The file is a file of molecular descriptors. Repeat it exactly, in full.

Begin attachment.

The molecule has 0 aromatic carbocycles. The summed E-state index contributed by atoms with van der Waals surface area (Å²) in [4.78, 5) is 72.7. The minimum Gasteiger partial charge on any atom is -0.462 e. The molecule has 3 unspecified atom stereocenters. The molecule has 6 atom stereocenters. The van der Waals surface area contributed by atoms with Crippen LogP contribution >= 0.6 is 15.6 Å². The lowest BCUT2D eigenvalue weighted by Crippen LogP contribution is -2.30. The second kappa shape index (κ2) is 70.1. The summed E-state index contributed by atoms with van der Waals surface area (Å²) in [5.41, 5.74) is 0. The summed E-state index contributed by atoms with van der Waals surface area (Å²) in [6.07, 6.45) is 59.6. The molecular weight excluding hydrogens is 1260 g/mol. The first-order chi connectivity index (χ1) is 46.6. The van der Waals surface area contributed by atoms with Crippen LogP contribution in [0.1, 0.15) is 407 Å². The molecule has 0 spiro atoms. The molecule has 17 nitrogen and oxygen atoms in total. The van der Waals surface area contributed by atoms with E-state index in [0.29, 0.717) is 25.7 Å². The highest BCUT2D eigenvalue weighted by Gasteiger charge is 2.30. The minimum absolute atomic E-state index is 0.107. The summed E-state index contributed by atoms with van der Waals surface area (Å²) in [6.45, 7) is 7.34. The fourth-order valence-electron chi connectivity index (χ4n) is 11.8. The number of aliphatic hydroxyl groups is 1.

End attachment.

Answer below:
The molecule has 0 aromatic carbocycles. The summed E-state index contributed by atoms with van der Waals surface area (Å²) in [4.78, 5) is 72.7. The minimum Gasteiger partial charge on any atom is -0.462 e. The molecule has 3 unspecified atom stereocenters. The molecule has 6 atom stereocenters. The van der Waals surface area contributed by atoms with Crippen LogP contribution >= 0.6 is 15.6 Å². The lowest BCUT2D eigenvalue weighted by Crippen LogP contribution is -2.30. The second kappa shape index (κ2) is 70.1. The summed E-state index contributed by atoms with van der Waals surface area (Å²) in [5.41, 5.74) is 0. The summed E-state index contributed by atoms with van der Waals surface area (Å²) in [6.07, 6.45) is 59.6. The molecular weight excluding hydrogens is 1260 g/mol. The first-order chi connectivity index (χ1) is 46.6. The van der Waals surface area contributed by atoms with Crippen LogP contribution in [0.1, 0.15) is 407 Å². The molecule has 0 spiro atoms. The molecule has 17 nitrogen and oxygen atoms in total. The van der Waals surface area contributed by atoms with E-state index in [0.29, 0.717) is 25.7 Å². The highest BCUT2D eigenvalue weighted by Gasteiger charge is 2.30. The minimum absolute atomic E-state index is 0.107. The summed E-state index contributed by atoms with van der Waals surface area (Å²) in [6.45, 7) is 7.34. The fourth-order valence-electron chi connectivity index (χ4n) is 11.8. The number of aliphatic hydroxyl groups is 1.